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Morgellons Study – Observations

Some observations;

  • It is clear that the CDC was in complete control of this report. It is not clear who was the driving 
    force behind this report. It’s doubtful that the person(s) who controlled the study is listed in the report.

  • Some of the authors do not appear to have the credentials or knowledge appropriate for this 
    investigation as to the cause of Morgellons. For example, Kenneth A. Katz, MD specializes in gay sex 
    diseases, Felicia C. Goldstein PhD specializes in cognitive disorders, and Allen W. Hightower is a 
    statistician. The inclusion of Felicia C. Goldstein appears to have been mainly to label these 

    patients as having a mental disorder -
    “delusional infestation.”

  • The precise criteria used to disqualify patients who initially qualified for the study is not specified. 
    This study was limited to KPNC enrollees who had current or recent symptoms (<3 months). 

    Mortality was never examined since time from onset to be accepted into the study was so short.

  • In the absence of an established cause or treatment, patients with this unexplained dermopathy 
    may benefit from receipt of standard therapies for co-existing medical conditions and/or those 
    recommended for similar conditions such delusions infestation.” Illustrates the revolving door 
    relationship between Big Pharma and CDC.

  • One case-patient each had a positive or borderline EIA for B. burgdorferi, but none had a positive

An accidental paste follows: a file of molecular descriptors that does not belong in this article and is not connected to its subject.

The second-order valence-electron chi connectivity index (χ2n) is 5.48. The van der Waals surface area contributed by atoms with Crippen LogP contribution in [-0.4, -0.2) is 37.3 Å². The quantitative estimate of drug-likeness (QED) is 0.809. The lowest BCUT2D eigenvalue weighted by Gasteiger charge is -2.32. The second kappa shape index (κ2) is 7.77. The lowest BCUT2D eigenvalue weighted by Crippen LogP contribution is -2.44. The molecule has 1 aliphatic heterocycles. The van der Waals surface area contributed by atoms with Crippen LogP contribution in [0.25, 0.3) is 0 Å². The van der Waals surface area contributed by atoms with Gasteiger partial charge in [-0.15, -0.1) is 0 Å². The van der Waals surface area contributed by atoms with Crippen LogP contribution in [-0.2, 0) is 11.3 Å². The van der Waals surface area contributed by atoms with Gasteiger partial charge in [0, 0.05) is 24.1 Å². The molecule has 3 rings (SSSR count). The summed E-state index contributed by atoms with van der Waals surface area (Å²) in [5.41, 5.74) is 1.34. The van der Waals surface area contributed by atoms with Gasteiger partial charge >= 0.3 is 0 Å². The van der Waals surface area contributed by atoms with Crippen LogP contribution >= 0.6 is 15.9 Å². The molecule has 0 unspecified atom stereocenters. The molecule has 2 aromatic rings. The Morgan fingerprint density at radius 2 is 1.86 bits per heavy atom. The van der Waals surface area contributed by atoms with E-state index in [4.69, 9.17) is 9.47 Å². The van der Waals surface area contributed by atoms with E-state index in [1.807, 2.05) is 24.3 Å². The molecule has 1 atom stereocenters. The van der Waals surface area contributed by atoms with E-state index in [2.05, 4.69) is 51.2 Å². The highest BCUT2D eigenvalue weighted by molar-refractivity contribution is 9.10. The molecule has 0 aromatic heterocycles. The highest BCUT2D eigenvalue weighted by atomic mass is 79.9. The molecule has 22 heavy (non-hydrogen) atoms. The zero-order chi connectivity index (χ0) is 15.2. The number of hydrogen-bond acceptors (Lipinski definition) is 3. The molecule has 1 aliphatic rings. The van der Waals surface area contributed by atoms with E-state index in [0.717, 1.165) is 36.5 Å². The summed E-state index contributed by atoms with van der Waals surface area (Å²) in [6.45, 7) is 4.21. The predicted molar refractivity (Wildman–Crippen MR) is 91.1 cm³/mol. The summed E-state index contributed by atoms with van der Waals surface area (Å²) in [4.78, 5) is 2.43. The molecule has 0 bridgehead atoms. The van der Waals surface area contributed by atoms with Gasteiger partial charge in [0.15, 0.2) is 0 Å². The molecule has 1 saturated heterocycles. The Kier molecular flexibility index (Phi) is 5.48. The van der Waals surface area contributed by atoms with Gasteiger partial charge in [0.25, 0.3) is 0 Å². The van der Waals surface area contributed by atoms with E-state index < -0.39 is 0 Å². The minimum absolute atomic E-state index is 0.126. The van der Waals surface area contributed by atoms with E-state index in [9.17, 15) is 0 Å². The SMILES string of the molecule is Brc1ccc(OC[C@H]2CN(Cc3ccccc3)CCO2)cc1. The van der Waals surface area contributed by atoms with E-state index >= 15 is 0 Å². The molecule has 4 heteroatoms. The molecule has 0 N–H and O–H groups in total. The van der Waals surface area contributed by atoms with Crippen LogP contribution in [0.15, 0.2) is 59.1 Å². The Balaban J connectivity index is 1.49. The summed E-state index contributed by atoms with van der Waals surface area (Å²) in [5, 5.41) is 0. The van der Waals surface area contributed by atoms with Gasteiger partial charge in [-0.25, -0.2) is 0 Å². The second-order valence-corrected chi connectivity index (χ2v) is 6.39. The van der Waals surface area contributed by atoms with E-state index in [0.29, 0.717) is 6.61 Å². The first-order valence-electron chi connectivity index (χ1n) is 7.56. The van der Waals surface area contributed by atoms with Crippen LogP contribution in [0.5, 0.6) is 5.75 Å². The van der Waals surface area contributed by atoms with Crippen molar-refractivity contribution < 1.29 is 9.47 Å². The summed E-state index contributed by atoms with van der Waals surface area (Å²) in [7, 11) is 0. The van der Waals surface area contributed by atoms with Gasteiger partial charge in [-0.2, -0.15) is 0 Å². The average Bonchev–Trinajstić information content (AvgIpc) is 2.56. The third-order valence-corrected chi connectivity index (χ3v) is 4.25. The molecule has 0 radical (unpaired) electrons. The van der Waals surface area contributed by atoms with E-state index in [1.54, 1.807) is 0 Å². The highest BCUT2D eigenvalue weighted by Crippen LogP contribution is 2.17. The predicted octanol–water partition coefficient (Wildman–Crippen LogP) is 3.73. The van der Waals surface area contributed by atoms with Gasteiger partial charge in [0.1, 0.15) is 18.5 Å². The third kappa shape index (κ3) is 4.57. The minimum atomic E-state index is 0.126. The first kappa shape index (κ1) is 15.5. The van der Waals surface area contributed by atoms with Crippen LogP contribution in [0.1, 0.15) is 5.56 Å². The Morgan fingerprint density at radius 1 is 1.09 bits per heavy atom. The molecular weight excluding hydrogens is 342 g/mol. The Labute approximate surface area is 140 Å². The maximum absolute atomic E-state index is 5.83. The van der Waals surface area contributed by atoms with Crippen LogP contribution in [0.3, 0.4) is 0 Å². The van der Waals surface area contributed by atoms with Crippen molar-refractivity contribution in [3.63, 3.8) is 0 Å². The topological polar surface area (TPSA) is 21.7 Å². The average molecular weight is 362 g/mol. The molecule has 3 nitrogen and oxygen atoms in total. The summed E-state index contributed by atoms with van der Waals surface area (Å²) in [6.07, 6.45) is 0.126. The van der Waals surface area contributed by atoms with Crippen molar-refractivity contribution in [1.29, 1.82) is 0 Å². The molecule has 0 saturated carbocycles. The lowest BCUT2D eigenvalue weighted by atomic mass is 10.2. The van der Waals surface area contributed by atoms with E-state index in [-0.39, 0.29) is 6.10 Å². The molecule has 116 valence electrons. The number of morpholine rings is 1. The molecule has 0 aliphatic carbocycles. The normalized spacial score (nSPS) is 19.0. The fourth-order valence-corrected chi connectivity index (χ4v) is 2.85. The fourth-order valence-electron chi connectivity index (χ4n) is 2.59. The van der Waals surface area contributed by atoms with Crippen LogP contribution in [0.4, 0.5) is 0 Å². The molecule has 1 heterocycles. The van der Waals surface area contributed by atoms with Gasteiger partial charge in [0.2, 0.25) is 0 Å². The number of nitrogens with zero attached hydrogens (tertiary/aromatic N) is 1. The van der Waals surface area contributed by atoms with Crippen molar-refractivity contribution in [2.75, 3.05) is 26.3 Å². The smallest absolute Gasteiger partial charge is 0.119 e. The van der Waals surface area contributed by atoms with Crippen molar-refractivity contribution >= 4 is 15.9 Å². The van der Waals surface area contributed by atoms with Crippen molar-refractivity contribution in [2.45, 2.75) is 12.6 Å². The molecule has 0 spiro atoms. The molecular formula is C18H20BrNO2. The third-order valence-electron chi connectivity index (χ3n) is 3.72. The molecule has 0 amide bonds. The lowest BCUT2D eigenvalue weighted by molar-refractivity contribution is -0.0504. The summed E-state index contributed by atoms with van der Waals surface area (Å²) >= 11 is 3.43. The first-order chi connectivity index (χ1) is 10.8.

IgG WB.” The restrictive CDC surveillance criteria for Lyme disease very few can meet. The 
    EIA/ELISA test recommended by the CDC is based on a single East Coast strain. There are 15 or 
    more known West Coast strains. Positive results are less likely because of strain differences.

From Kaiser’s own guidelines…

"The Use of Serologic Tests for Lyme Disease in a Prepaid Health Plan in California," Catherine Lay, MS et al 
(JAMA 2/9/94-Vol. 271, No. 6)
Comment: Over a three month period, 117 patients out of Kaiser Permanente HMO site had Lyme blood tests done. 
Only one was positive.”

(Note; the samples were from a Northern California area endemic for Lyme disease. The samples were sent 
to American Medical Laboratory (now Quest) in Chantilly, Virginia. Kaiser continues to use this lab for their 
Pacific Northwest Lyme tests. Knowledegable
people have told me this lab is known for its negative Lyme test

  • At CDC, serum samples were tested for the presence of antibodies to Borrelia burgdorferi, Toxocara and 
    . B. burgdorferi seroreactivity was determinedusing a polyvalent (IgM/IgG) enzyme immunoassay 
    (EIA) (Vidas; BioMérieux Vitek, Hazelwood, MO) and separate IgM and IgG Western blot (WB) (Marblot; MarDx 
    Diagnostics, Carlsbad, CA). Low-passage
    B. burgdorferi, strain B31, was used as the antigen source for both assays. 
    B. burgdorferi
    seropositivity was defined based on the IgG WB as serum specimens were collected 130 days after 
    illness onset. Specimens with at least 5 of 10 IgG diagnostic bands by WB were considered positive, in accordance 
    with the CDC-recommended criteria. (None of the authors appeared to have any expertise in Lyme disease).

  • The obvious;  “Total body photographs were done by a medical photographer to document case-patients’ 
    overall skin condition and  the distribution of lesions.”

Was the camera having delusions as well?

  • An attempt to depict the patients as drug addicts;
    We found evidence of drug use in 50% of participants. Formication can be a side affect drug use (prescription 
    and illicit) and drug withdrawal, but the extent to which case-patients' drug use contributed to, or was being used 
    as a treatment for, the condition was not determined.” 
In Copyright since September 11, 2000